Who should be vaccinated with the flu shot this season?
According to the Centers for Disease Control and Prevention in Atlanta, priority groups for vaccination with inactivated influenza vaccine this season are:
- all children ages 6-23 months;
- adults ages 65 or older;
- people ages 2 to 64 years with underlying chronic medical conditions;
- all women who will be pregnant during influenza season;
- residents of nursing homes and long-term care facilities;
- children 6 months to 8 years on chronic aspirin therapy;
- health care workers with direct patient care;
- out-of-home caregivers and household contacts of children younger than 6 months.
Other vaccination recommendations
• Healthy people who are 5-49 years and not pregnant, including health care workers (except those who care for severely immunocompromised patients in special care units) and people who are caring for children younger than 6 months, should be encouraged to be vaccinated with intranasally administered live attenuated influenza vaccine.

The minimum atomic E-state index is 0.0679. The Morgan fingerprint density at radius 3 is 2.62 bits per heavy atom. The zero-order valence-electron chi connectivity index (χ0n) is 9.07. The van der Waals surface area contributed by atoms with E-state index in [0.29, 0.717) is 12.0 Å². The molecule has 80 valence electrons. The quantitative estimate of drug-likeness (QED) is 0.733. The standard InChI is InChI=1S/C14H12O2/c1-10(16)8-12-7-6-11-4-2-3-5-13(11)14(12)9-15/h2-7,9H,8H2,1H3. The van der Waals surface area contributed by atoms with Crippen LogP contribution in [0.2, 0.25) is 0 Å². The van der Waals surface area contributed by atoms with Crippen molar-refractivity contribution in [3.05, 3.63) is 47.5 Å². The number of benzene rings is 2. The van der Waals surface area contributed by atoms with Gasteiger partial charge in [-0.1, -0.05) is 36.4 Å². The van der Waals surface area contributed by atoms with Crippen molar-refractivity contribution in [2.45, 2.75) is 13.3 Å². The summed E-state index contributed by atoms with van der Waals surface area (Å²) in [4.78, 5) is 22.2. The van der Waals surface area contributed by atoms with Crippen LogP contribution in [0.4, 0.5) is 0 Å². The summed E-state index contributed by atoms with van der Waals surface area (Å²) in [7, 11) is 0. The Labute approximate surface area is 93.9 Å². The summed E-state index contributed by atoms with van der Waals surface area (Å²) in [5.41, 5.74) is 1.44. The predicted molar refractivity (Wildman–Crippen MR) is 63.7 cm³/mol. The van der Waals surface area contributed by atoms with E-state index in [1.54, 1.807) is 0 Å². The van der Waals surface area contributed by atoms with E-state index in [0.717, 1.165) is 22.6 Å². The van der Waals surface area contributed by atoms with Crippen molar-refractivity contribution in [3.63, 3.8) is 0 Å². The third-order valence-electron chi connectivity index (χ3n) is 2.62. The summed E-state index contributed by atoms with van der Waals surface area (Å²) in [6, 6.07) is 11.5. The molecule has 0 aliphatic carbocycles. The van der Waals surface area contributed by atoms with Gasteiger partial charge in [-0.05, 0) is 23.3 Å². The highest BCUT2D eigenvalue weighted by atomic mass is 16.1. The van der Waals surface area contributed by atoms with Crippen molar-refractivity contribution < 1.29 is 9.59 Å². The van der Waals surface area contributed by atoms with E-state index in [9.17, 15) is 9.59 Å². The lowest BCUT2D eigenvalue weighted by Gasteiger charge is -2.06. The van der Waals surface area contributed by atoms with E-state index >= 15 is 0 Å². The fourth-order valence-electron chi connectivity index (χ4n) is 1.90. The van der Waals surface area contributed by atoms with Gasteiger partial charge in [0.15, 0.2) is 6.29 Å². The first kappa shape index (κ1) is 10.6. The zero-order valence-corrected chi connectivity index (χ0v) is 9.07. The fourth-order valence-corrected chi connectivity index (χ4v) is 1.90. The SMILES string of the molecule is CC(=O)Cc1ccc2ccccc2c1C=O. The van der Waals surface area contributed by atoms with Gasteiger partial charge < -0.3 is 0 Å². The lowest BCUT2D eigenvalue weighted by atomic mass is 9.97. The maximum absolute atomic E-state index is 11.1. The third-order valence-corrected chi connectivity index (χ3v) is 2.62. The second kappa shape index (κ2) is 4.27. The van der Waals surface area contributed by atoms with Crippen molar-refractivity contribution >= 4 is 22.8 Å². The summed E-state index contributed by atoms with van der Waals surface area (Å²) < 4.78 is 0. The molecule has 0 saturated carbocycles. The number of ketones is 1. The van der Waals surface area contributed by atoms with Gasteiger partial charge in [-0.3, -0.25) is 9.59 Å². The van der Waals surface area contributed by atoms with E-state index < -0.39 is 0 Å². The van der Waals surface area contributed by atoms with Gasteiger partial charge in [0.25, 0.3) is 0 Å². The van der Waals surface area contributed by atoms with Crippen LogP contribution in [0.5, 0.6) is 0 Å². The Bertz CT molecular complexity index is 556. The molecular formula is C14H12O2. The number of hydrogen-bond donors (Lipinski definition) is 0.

• People in priority groups should be encouraged to search locally for vaccine if their usual health care provider does not have vaccine available.
• Many children younger than 9 require two doses of vaccine if they previously have not been vaccinated. All children at high risk of complications from influenza, including those ages 6-23 months, who present for vaccination should be vaccinated with a first or second dose, depending on vaccination status. However, doses should not be held in reserve to ensure that two doses will be available. Rather, available vaccine should be used to vaccinate people in priority groups on a first-come first-serve basis.
Vaccination of people in nonpriority groups
People who are not included in one of the priority groups should be informed about the urgent vaccine supply situation and asked to forego or defer vaccination.
Who should not get flu vaccine
People in the following groups should not get flu vaccine before talking with their physicians:
- People who have a severe allergy (i.e., anaphylactic allergic reaction) to hens’ eggs.
- People who previously developed Guillain-Barré syndrome during the six weeks after getting a flu shot.